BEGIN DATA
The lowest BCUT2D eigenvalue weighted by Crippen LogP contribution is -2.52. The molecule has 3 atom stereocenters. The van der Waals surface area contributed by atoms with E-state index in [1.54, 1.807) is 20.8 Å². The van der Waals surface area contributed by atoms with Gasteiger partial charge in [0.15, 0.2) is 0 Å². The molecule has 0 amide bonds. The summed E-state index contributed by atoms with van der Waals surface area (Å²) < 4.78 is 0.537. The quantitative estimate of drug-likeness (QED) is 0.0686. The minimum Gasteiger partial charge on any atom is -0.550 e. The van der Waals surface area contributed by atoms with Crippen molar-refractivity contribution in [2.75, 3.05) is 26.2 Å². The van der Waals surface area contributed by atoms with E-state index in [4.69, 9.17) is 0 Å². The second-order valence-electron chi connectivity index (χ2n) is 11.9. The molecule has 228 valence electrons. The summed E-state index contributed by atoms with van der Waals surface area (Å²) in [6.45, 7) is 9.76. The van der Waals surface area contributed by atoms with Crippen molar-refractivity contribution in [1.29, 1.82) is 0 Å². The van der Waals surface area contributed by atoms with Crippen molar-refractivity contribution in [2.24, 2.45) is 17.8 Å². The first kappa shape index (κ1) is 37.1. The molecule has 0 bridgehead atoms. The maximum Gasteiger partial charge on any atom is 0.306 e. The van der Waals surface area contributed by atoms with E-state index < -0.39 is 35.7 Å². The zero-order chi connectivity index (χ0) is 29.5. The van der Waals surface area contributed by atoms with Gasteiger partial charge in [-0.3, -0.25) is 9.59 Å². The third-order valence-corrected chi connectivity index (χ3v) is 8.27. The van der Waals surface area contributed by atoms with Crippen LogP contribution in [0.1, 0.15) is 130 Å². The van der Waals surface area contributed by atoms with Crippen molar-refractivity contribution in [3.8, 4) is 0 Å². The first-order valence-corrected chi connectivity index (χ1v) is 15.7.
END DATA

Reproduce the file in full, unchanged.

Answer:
The lowest BCUT2D eigenvalue weighted by Crippen LogP contribution is -2.52. The molecule has 3 atom stereocenters. The van der Waals surface area contributed by atoms with E-state index in [1.54, 1.807) is 20.8 Å². The van der Waals surface area contributed by atoms with Gasteiger partial charge in [0.15, 0.2) is 0 Å². The molecule has 0 amide bonds. The summed E-state index contributed by atoms with van der Waals surface area (Å²) < 4.78 is 0.537. The quantitative estimate of drug-likeness (QED) is 0.0686. The minimum Gasteiger partial charge on any atom is -0.550 e. The van der Waals surface area contributed by atoms with Crippen molar-refractivity contribution in [2.75, 3.05) is 26.2 Å². The van der Waals surface area contributed by atoms with E-state index in [4.69, 9.17) is 0 Å². The second-order valence-electron chi connectivity index (χ2n) is 11.9. The molecule has 228 valence electrons. The summed E-state index contributed by atoms with van der Waals surface area (Å²) in [6.45, 7) is 9.76. The van der Waals surface area contributed by atoms with Crippen molar-refractivity contribution in [1.29, 1.82) is 0 Å². The van der Waals surface area contributed by atoms with Crippen molar-refractivity contribution in [2.24, 2.45) is 17.8 Å². The first kappa shape index (κ1) is 37.1. The molecule has 0 bridgehead atoms. The maximum Gasteiger partial charge on any atom is 0.306 e. The van der Waals surface area contributed by atoms with E-state index < -0.39 is 35.7 Å². The zero-order chi connectivity index (χ0) is 29.5. The van der Waals surface area contributed by atoms with Gasteiger partial charge in [-0.3, -0.25) is 9.59 Å². The third-order valence-corrected chi connectivity index (χ3v) is 8.27. The van der Waals surface area contributed by atoms with Crippen LogP contribution in [0.1, 0.15) is 130 Å². The van der Waals surface area contributed by atoms with Crippen molar-refractivity contribution in [3.8, 4) is 0 Å². The first-order valence-corrected chi connectivity index (χ1v) is 15.7.